Texas A&M brings head of NIH translational science center to Texas Medical Center

October 24, 2013

Scientific forum focuses on providing new treatments to patients in need

The Texas A&M Health Science Center (TAMHSC) Institute of Biosciences and Technology (IBT) today welcomed

Photo of Dr. Chris Austin touring campus

Brett P. Giroir, M.D., Chris Austin, M.D., and Mark W. Lenox, Ph.D., tour a growing therapeutics space in Bryan-College Station before Dr. Austin’s talk at the Texas A&M Health Science Center Institute of Biosciences and Technology in Houston.

Christopher P. Austin, M.D., inaugural director of the National Center for Advancing Translational Sciences (NCATS) at the National Institutes of Health (NIH), as keynote speaker of the 16th annual Mavis P. Kelsey Lecture Series. NCATS was established in 2011, and holds the national responsibility to transform medical science so that new cures for diseases can be delivered to patients faster and more effectively.

As the nation’s leader for innovating translational medicine, Dr. Austin addressed a diverse group of scientists, health care providers and patients, both in attendance at the Texas A&M IBT and via webcast across the globe, about developing partnerships to reduce the risks, time delays and costs of advancing treatments for diseases into the first stages of clinical testing. Once early clinical testing demonstrates the potential of a new treatment, companies are more willing to adopt them and invest the still-considerable resources needed to complete development for delivery to patients.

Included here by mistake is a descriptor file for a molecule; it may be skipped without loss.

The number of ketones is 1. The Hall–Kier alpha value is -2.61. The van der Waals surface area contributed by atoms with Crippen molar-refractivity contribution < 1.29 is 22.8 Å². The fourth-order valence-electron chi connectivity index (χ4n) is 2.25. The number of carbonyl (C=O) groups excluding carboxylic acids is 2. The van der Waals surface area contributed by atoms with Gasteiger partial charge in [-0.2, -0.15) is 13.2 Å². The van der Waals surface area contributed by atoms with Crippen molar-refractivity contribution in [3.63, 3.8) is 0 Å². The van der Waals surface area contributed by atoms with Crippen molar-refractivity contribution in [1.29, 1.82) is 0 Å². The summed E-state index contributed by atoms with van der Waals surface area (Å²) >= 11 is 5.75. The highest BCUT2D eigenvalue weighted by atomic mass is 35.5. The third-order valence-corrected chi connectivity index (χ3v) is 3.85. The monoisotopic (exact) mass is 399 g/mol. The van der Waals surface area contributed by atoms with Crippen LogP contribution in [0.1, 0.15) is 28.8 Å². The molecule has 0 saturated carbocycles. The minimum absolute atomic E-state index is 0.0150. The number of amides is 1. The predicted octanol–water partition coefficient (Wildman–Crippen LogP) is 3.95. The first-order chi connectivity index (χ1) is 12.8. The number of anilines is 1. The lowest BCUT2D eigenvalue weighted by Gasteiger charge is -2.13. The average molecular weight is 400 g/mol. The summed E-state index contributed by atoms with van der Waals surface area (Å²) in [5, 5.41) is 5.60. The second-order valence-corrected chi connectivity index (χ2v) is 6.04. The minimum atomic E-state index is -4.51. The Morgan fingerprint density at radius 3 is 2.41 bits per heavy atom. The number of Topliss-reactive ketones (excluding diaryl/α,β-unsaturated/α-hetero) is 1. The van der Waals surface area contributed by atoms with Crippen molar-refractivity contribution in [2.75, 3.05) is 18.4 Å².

Dr. Austin shared with attendees and web viewers of the lecture perspectives on how “translation is a team sport” and conveyed that bringing together the right partners at the right time throughout the process is key to delivering cures to those patients suffering from the most common to the rarest of diseases.

John Sharp, chancellor of The Texas A&M University System, was not in attendance at the lecture, but offered remarks. “Investments by the state and Texas A&M in resources to perform preclinical testing at the Texas Institute for Preclinical Sciences (TIPS), ability to develop and manufacture vaccines and therapeutics at the National Center for Therapeutics manufacturing (NCTM) and a presence in the Texas Medical Center through the Texas A&M IBT have positioned Texas A&M Health Science Center to become one of the nation’s leaders in moving therapies from discovery into the clinic.”

Led by Cheryl Lyn Walker, Ph.D., A.T.S., F.A.A.A.S., the Texas A&M IBT and its complement of distinguished research centers are significant contributors to the unique scientific atmosphere of Houston’s world-renowned Texas Medical Center.

“As part of Texas A&M IBT’s programs, the Kelsey Lecture has an established reputation for drawing internationally prominent leaders to enhance our collective knowledge and continued collaboration,” said Brett P. Giroir, M.D., interim executive vice present of the TAMHSC.  

For more information about the Kelsey Lecture series, visit http://ibt.tamhsc.edu/kelsey/.

— Blair Williamson